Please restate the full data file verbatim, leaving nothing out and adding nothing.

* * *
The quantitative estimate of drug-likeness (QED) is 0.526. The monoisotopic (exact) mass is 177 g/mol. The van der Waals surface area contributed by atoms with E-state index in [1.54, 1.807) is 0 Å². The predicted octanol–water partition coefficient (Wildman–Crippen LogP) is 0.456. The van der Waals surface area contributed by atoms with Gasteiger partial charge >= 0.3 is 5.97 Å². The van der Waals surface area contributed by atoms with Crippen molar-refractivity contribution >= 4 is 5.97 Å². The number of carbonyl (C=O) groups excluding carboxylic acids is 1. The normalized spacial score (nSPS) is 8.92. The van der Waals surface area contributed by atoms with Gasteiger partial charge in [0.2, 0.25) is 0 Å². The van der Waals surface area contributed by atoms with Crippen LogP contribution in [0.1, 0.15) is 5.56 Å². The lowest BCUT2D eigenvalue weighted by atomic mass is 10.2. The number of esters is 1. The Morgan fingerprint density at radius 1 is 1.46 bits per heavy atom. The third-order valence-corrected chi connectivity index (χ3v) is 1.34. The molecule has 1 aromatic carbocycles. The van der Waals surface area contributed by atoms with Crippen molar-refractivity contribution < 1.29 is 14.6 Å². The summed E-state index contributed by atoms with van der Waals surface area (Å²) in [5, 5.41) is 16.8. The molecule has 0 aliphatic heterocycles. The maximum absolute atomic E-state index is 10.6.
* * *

The quantitative estimate of drug-likeness (QED) is 0.526. The monoisotopic (exact) mass is 177 g/mol. The van der Waals surface area contributed by atoms with E-state index in [1.54, 1.807) is 0 Å². The predicted octanol–water partition coefficient (Wildman–Crippen LogP) is 0.456. The van der Waals surface area contributed by atoms with Gasteiger partial charge >= 0.3 is 5.97 Å². The van der Waals surface area contributed by atoms with Crippen molar-refractivity contribution >= 4 is 5.97 Å². The number of carbonyl (C=O) groups excluding carboxylic acids is 1. The normalized spacial score (nSPS) is 8.92. The van der Waals surface area contributed by atoms with Gasteiger partial charge in [0.2, 0.25) is 0 Å². The van der Waals surface area contributed by atoms with Crippen LogP contribution in [0.1, 0.15) is 5.56 Å². The lowest BCUT2D eigenvalue weighted by atomic mass is 10.2. The number of esters is 1. The Morgan fingerprint density at radius 1 is 1.46 bits per heavy atom. The third-order valence-corrected chi connectivity index (χ3v) is 1.34. The molecule has 1 aromatic carbocycles. The van der Waals surface area contributed by atoms with Crippen molar-refractivity contribution < 1.29 is 14.6 Å². The summed E-state index contributed by atoms with van der Waals surface area (Å²) in [5, 5.41) is 16.8. The molecule has 0 aliphatic heterocycles. The maximum absolute atomic E-state index is 10.6.